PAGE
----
The selfies are rolling in from that photo booth that was roaming around Boston this week.
Part of a citywide planning effort called Imagine Boston 2030 — the first of its kind in a half-century — a team of staffers has been asking passersby to pose in front of a futuristic Boston backdrop and offer their two-cents on what’s next for the Hub.
“The idea was to picture yourself in the future,” Sara Myerson, Imagine Boston’s executive director, told Metro. “We’re not just planning for 10 years from now, you’re imagining what your life might be like 10 years from now in Boston.”
The booth made its way to five neighborhoods this week. Its last stop was scheduled for Friday night at the SoWa market in the South End, from 5 to 7 p.m.
Imagine Boston sent Metro more than two dozen of the responses they’ve collected so far (included above with each participant’s ideas, as paraphrased by Imagine Boston staff).
Included is a range of opinions. Some of the selfie-takers took the opportunity to call for housing and transportation upgrades, programs for middle school students or jobs for people leaving prison. One, a man identified as “Bill,” said he wanted Boston to be more like Tokyo.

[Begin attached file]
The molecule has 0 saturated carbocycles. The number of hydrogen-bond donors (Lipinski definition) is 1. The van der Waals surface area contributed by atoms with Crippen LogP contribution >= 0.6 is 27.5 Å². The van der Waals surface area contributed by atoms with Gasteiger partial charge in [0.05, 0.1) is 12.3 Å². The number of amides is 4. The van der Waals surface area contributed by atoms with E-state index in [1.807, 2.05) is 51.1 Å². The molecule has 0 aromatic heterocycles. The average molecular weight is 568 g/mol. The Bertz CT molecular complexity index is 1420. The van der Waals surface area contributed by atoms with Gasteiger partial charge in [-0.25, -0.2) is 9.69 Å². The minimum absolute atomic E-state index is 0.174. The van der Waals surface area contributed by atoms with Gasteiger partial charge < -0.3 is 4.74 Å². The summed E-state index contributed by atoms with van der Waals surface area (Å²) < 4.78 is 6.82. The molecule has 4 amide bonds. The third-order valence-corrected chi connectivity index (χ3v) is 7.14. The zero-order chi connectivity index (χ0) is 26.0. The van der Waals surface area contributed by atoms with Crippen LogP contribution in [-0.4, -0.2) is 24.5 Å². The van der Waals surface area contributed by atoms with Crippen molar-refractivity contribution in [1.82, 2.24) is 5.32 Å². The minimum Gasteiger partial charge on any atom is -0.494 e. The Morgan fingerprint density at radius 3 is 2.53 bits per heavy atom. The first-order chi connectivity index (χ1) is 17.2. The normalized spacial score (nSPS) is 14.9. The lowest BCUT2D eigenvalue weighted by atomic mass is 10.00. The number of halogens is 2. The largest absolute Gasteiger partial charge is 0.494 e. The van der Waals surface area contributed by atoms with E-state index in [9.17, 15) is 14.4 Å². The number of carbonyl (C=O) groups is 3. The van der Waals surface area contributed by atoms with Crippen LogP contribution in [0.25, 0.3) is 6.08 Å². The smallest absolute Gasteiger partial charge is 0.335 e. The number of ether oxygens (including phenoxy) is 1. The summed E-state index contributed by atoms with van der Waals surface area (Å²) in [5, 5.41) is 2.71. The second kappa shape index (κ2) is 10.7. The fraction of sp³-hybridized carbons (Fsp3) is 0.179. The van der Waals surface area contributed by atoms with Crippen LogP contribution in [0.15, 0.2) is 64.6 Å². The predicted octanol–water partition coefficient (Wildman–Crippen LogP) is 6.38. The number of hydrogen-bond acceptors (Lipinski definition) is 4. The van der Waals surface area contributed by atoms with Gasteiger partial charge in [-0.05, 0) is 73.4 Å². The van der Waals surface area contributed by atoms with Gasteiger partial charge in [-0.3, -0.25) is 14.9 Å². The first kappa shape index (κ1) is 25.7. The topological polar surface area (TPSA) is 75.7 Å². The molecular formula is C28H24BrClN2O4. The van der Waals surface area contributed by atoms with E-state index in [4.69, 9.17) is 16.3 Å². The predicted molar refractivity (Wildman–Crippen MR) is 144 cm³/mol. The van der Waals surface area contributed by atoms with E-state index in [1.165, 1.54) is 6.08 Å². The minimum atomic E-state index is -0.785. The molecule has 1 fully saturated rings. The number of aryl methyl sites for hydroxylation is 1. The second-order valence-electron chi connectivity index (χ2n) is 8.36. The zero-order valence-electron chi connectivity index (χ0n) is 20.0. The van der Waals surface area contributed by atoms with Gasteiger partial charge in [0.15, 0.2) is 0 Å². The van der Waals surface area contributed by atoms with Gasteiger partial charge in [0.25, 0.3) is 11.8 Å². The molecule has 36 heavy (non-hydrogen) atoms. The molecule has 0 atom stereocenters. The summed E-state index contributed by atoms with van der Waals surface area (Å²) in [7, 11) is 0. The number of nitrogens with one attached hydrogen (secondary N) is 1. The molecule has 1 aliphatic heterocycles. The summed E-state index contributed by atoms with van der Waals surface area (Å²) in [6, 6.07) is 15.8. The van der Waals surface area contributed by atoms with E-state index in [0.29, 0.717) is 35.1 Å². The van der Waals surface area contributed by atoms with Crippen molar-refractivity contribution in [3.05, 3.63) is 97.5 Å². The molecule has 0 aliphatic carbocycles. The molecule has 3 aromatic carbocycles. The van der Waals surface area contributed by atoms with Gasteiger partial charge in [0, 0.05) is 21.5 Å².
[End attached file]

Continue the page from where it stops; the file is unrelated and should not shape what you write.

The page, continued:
Even Keytar Bear made a (silent) cameo — he happened to be hanging out nearby, playing his signature instrument, when the selfie booth rolled through Downtown Crossing on Thursday.
Needless to say there will be a lot to sift through once Imagine Boston’s two-year idea-finding mission is complete. Also in the mix are contributions from a text-to-vote program, stuffed in suggestion boxes placed around the city and shared at a series of community meetings, which in pictures appear to have been well-attended.
“This is all part of a new effort to really change the way that folks think about public engagement around city planning,” said Ceasar McDowell, an MIT professor and president of the Interaction Institute for Social Change.
He has some experience on the subject. He led a similar planning effort called Go Boston 2030, which focused on transportation.
“Of course,” McDowell added, “the real issue here is not so much how you can get people to participate in a selfie and submit an idea, but how does their idea actually travel through the decision-making process.”